Alain Vigneault has made many, many puzzling decisions over the course of the first 49 games this season – from his insistence on giving top minutes to Dan Girardi and Marc Staal, to his refusal to give Keith Yandle the lion’s share of power play time, to repeatedly dressing Tanner Glass.
He’s not perfect – not by any stretch. And he’s not always right, but he’s earned a certain amount of latitude after bringing two clubs to the Stanley Cup Final in four seasons, winning a Jack Adams Award and leading his teams to eight straight playoff appearances including three President’s Trophies and five division crowns.
Say whatever you want about Vigneault – the man has had a great deal of success and is widely considered to be one of the top hockey coaches on the planet.
Anyone that watched the mini-debacle against the Ottawa Senators will know that there are a few serious flaws to be found on the Rangers roster. The win against the Sabres shouldn’t change the way people view the Rangers. This team doesn’t engage enough along the boards and they certainly don’t go to the net enough or make life difficult enough for the opposing goaltenders. The blank in Ottawa wasn’t an isolated case. This team needs to change its DNA up front (or at least mix it up) and needs a different type of top six forward.
In theory, the Rangers should have the players to get to the net with regularity. When Rick Nash wants to he can absolutely dominate most defenders and when he drives to the net he’s hard to stop. Same goes for Chris Kreider but too often both players play on the perimeter. At least, when you consider the physical tools at their disposal. Even if you consider their attempts to generate traffic appropriate, the rest of the roster doesn’t get to the high traffic areas nearly enough.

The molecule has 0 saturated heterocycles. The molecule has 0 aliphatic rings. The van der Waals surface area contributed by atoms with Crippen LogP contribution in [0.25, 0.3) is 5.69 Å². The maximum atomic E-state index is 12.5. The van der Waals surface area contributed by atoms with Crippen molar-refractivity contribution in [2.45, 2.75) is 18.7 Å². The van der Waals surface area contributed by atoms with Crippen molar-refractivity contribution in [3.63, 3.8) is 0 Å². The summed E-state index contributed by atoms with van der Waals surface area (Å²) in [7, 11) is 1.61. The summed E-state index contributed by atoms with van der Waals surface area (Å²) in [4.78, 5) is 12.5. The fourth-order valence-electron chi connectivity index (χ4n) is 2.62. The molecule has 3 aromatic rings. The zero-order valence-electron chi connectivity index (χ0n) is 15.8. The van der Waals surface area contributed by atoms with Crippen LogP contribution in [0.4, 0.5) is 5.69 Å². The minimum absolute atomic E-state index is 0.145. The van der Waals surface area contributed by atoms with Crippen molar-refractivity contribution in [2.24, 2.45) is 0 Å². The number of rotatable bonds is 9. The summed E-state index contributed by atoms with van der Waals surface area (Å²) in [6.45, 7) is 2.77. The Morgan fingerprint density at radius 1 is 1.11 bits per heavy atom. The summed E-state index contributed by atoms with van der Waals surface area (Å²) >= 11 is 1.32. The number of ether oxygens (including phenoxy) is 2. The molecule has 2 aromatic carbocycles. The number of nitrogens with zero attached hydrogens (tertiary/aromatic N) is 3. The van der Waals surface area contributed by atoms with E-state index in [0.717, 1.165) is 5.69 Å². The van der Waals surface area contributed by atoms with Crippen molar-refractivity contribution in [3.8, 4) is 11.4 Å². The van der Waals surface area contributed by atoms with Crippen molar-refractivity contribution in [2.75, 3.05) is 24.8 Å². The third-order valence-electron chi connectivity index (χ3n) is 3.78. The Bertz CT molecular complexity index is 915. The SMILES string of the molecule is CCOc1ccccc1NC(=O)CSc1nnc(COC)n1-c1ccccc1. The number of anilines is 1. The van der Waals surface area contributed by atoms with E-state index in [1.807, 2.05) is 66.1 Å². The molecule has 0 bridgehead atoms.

So I didn’t get home until the second period, and that’s the only period of the game I caught. Instead of a goal breakdown, let’s go through a bullet point list of what I noticed.
- The speed by Viktor Stalberg sure is something. That’s something the Rangers don’t do enough, which is build speed through the neutral zone and get defenders on their heels. It leads to great chances and penalties, like it did with Cody Franson. That’s why the Rangers don’t get many powerplay opportunities, it’s because they aren’t generating speed through the neutral zone.
- That powerplay needs to just pull the trigger. Too many times I saw them defer to the pass or to someone who makes more money. It’s a tad ridiculous. If you have a lane, shoot the puck. If you don’t have a lane, be patient and move. Which is another thing they don’t really do that much: Move. They skate in circles around where they are supposed to positioned, instead of creating space.
After yesterday’s stinker, the Rangers are back home for one last game before the All Star break against the Sabres. These aren’t the same Sabres from last year that Mackenzie Skapski blanked twice. The Sabres basically built their top line in three months, getting Evander Kane, Jack Eichel, and Ryan O’Reilly in separate moves from the trade deadline through the draft.
The good news is that while they are certainly capable of scoring, they haven’t. That’s likely due to lack of depth at forward and defensemen that can push the puck up the ice (sound familiar?). Their team has skill, but hasn’t put all the depth and have very poor possession numbers. This is not a strong team, but they are a talented team. The Rangers usually feast on teams that lack depth, so this should be a good opportunity for a rebound game.
Below you’ll find episode 3 of our weekly podcast, the Blue Seat Blogs-cast! This week we discussed the previous weeks games including Sunday’s afternoon loss to the Senators, the recent acquisition of Daniel Paille, and some brief thoughts on advanced statistics. We hope you enjoy, and as always you can find us on Soundcloud and iTunes, as well as right here on Blue Seat Blogs.
Winter storm Jonas affected the Rangers’ travel plans, meaning they didn’t skate for two days before the game yesterday, and it showed. The Rangers were just flat all game, getting outworked, outmuscled, and just overall outplayed by the Sens all game. The Blueshirts had no answer for the Sens forecheck, which pressured the Rangers into multiple turnovers and forced some great saves from Henrik Lundqvist.